Research Roundup


Debbie Rigby presents the latest research news relevant to pharmacists

Polypharmacy and effects of apixaban versus warfarin in patients with atrial fibrillation

A sub-hoc analysis of the ARISTOTLE trial has shown three-quarters of patients had polypharmacy; and this subgroup had an increased comorbidity, more interacting drugs, increased mortality, and higher rates of thromboembolic and bleeding complications. In patients with atrial fibrillation and polypharmacy, apixaban was more effective than warfarin, and is at least just as safe.

BMJ 2016;353:i2868

 

Implementation and evaluation of a pharmacist-led hypertension management service in primary care: outcomes and methodological challenges

A prospective, controlled study undertaken within the Australian primary care setting has found that a collaborative, pharmacist-led hypertension management service can help monitor BP, improve medication adherence, and optimise therapy in a step-wise approach. The study highlights the contribution of BP screening to effecting behaviour change in patients, particularly through adherence to medication.

Pharmacy Practice 2016 Jan-Mar;14(2):723.

 

Old age, high risk medication, polypharmacy: a trilogy of risks in older patients with atrial fibrillation

This study reviewed the extent of polypharmacy and potentially inappropriate medication (PIM) use in older patients (65 years or older, n=367) with AF. Most patients were taking 5 medications or more and over half used 10 medications or more. Cardiovascular agents were most commonly used, followed by antithrombotics. Digoxin, benzodiazepines and sotalol were the most commonly prescribed PIMs.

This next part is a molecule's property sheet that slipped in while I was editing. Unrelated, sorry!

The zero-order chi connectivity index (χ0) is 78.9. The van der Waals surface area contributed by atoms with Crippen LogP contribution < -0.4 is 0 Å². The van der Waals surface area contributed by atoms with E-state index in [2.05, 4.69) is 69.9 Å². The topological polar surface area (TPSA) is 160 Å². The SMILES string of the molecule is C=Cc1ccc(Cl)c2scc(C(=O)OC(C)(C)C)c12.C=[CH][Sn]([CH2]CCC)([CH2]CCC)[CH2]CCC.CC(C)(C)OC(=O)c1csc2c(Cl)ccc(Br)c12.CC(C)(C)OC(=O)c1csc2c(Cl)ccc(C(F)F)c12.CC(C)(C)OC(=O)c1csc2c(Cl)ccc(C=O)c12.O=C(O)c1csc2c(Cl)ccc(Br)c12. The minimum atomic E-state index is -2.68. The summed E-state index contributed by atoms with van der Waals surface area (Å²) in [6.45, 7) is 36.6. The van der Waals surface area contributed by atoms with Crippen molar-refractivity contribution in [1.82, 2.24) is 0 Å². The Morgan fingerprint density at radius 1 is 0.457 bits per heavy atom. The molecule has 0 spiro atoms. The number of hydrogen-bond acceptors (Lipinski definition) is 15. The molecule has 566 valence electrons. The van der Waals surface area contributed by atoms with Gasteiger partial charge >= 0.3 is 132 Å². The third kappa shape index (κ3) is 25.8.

Pharmacy Practice 2016 Jan-Mar;14(2):706.

 

Assessment and management of serotonin syndrome in a simulated patient study of Australian community pharmacies

This article presents the results of a mystery shopper intervention identifying potential serotonin syndrome. The potential for serotonin syndrome was identified by 35.1% of pharmacies. Around one-third of pharmacies recommended that the simulated patient should cease taking the offending agent (tramadol). The study highlighted the importance of taking a comprehensive medication history when assessing a set of symptoms.

Pharmacy Practice 2016 Jan-Mar;14(2):703.

 

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